A new survey by the Oxford Internet Institute (OII) predicts that the number of deceased members on Facebook will outnumber the living within fifty years. The OII which is part of the University of Oxford, says this phenomenon is a result of the digital heritage in the future.
Based on the number of users in 2018, at least 1.4 billion members will die before 2100. This is how the dead could outnumber the living by 2070. The survey analysis suggests that the number of deceased members could reach as high as 4.9 billion before the end of the century, provided the social network continued to expand at the current rate. The predictions are based on the data provided by the United Nations. It highlights the expected number of mortalities and total populations for every country in the world. Moreover, the number is distributed by age.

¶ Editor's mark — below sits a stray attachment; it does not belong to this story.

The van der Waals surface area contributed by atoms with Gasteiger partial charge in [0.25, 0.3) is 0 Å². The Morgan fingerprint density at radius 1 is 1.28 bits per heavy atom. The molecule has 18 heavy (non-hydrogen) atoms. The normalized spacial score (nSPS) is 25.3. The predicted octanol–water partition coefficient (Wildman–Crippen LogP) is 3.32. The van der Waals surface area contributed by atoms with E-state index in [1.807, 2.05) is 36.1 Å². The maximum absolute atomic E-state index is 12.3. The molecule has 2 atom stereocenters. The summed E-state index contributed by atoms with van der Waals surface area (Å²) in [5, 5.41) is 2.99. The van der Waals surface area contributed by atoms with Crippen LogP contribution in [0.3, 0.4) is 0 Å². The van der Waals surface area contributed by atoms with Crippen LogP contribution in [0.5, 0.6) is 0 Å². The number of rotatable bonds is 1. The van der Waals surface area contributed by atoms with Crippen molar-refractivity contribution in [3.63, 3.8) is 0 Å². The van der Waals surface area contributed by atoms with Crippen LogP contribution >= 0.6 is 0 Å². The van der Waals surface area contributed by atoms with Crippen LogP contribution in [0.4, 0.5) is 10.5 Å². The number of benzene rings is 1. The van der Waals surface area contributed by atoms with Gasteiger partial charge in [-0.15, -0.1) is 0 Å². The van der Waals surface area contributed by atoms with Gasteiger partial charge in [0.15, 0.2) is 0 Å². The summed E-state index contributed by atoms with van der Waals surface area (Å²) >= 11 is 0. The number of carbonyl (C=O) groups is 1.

The results predict two scenarios, in the first, no new users join as of 2018. In such a hypothesis, Asia will have the largest share of dead users, which will increase rapidly to nearly 44% of the total by the end of the century. Nearly half of the deceased are predicted to be from India and Indonesia. The second scenario assumes that Facebook continues to grow globally and every year by its current rate of 13%, until each market reaches saturation. Under such circumstances, Africa, and Nigeria, in particular, will have the largest number of a growing share of dead users. Apart from the US, the results predict only a minor number of dead users from the west. The survey has been designed as a good measure, to preserve global digital heritage. Facebook is seen as a resource for human behavior and culture. Thus according to the researchers, controlling the Facebook archive will also help in controlling our history. This survey is seen as a futuristic tool to provide coming generations with an informative insight into digital history. However, the researchers emphasize that the result should be seen as an opportunity to shape and study the future and not as a comment on the current development. Although the team treats the source of Facebook merely as an example for connectivity and global reach, they confirm that the data for online death and its implications in no way comply with an urgent need. The team of researchers suggests seeking the help of authentic resource people like historians, archivists, archaeologists, and ethicists to curate the vast volume of accumulated data.